A three-part series by Guest Blogger Gloria Englund, MA. Suboxone, Naltrexone, Methadone
I was very uneducated about medications that are affective for substance use disorder (SUD), especially opioid use disorder when my son, Aaron, was still alive. Although he was familiar with Suboxone and methadone, now I believe both of us could have been better informed about how to use methadone along with other support tools that were needed in order to make the treatment the more effective.
Prince’s death has brought the use of Suboxone, a medication that is used to treat opioid use disorder, and the idea of medication-assisted treatment (MAT) for substance use disorders to the forefront of the opioid overdose epidemic. The latest statistic from the National Institute on Drug Abuse (NIDA) is that 129 people are dying every day in the United States from drug overdose; 80 of those deaths involve the use of an opioid.
I believe the stigma and discrimination that accompany substance use disorders, also accompanies the medications that can be used to quell withdrawals symptoms and lesson cravings for those with substance use disorders as they seek recovery.
MAT can greatly reduce the possibility of relapse which often lead to drug overdose that can result in death.
Suboxone, the MAT treatment that didn’t get in Prince’s body soon enough, is one of these medications that is often used to quell withdrawal and cravings for opioids. What exactly is Suboxone? It’s referred to as a partial agonist because it doesn’t bind to the opioid sites as does a full agonist so it produces much fewer endorphins. Because of its “partial” nature, it is much easier to withdraw from than a full agonist like methadone. Suboxone is the commercial name for buprenorphine (partial agonist) combined with naloxone, an opioid antagonist which is very effective at blocking euphoria when combined with the buprenorphine. Used alone, naloxone (Narcan®) is used to reverse an opioid overdose if administered in a timely manner. Suboxone is also available as a film which is dissolved under the tongue thereby lessening the potential for abuse even more. In May of 2016 the FDA approved a buprenorphine body implant that will dispense medication for up to 6 months but has not stated when in will be available for use.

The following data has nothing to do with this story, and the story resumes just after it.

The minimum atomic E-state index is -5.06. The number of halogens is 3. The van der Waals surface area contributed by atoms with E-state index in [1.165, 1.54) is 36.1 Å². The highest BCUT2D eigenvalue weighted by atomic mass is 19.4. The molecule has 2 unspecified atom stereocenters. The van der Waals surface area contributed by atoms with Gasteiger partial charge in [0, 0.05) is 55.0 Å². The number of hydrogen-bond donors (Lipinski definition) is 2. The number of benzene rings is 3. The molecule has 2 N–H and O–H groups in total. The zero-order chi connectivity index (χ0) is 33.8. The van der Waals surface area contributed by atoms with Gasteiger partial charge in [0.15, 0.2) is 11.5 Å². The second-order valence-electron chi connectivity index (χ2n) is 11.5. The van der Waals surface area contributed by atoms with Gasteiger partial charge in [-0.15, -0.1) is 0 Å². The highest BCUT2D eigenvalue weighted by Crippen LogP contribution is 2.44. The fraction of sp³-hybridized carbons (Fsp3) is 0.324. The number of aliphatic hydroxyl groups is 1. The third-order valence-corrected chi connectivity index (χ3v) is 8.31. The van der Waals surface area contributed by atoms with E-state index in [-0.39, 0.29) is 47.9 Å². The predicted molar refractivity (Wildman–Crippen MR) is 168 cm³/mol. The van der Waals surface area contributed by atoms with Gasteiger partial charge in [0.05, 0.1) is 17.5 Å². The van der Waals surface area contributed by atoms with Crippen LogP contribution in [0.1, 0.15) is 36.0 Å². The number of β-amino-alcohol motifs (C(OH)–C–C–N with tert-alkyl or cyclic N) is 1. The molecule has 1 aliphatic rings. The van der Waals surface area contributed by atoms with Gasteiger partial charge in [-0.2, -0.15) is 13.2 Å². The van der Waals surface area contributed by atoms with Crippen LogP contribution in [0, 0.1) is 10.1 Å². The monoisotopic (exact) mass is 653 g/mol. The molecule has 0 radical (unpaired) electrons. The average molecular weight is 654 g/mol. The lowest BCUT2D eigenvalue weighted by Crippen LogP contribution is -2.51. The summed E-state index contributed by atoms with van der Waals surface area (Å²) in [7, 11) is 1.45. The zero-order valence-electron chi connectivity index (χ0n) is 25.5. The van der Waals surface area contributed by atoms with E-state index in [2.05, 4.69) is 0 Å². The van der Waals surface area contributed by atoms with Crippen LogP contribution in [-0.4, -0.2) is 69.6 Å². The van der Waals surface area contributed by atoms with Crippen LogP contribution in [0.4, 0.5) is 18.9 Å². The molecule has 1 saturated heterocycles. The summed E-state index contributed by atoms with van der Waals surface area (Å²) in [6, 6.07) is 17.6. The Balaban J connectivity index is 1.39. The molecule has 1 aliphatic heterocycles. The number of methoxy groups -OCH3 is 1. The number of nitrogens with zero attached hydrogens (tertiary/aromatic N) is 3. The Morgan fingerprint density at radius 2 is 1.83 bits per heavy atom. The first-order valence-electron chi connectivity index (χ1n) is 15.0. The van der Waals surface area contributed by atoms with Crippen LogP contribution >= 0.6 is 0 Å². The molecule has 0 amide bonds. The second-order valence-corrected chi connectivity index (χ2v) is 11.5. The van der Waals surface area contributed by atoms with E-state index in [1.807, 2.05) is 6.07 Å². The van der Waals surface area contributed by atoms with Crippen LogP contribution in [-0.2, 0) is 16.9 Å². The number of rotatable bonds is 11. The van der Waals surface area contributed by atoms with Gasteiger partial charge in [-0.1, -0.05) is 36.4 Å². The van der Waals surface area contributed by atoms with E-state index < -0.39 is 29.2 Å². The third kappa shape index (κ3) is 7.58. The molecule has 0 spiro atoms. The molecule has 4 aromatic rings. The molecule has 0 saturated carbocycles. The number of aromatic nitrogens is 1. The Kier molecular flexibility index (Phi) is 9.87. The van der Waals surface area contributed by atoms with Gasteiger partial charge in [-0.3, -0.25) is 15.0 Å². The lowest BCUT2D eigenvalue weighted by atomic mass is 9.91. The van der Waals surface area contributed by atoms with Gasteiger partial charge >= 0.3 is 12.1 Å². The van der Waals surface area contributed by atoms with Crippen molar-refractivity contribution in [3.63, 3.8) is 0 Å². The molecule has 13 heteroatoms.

Other readily used medications are methadone (mentioned above) and naltrexone. Methadone is a long-acting opioid agonist medication that is very effective in treating heroin and prescription pain medication addiction. It can only be distributed at specifically licensed clinics. Initially it needs to be dispensed every day requiring the user to make daily trips to the clinic. When the specific dose is determined that stabilizes the patient, then patients can begin to lessen their visits by receiving seven days of doses divided between two or three days a week and eventually, only coming in once a week to receive all seven days for the next week. This daily commitment combined with the difficulty many have in tapering off the medication (and its potential abuse as a full agonist that can be sedating) often outweighs, for some, the positives of its effectiveness in quelling withdrawal and cravings. Methadone is also much less costly than Suboxone if the user needs to pay out of pocket.
Naltrexone is another MAT drug, but is an antagonist. This means it blocks any opioids from connecting to the receptor sites and can only be used after a patient has completed detoxification from all opioids and all opioid medications like Suboxone or methadone. If a patient uses it while any opioids are in the body, they will go in the immediate withdrawal. Naltrexone is not addictive or sedating and does not result in physical dependence as does Suboxone or methadone. However, poor patient compliance with the daily tablets has limited its effectiveness. A long-acting form of naltrexone called Vivitrol® is now available in a once per month injection eliminating the need for daily use which improves patient compliance. Unlike methadone or Suboxone, anyone licensed to dispense medications can prescribe naltrexone, but the cost may be prohibitive for many.
Note to readers: Part II will run on Thursday, June23, and Part III will run on Thursday, June 30. We will post the full three-part series in our Resource section.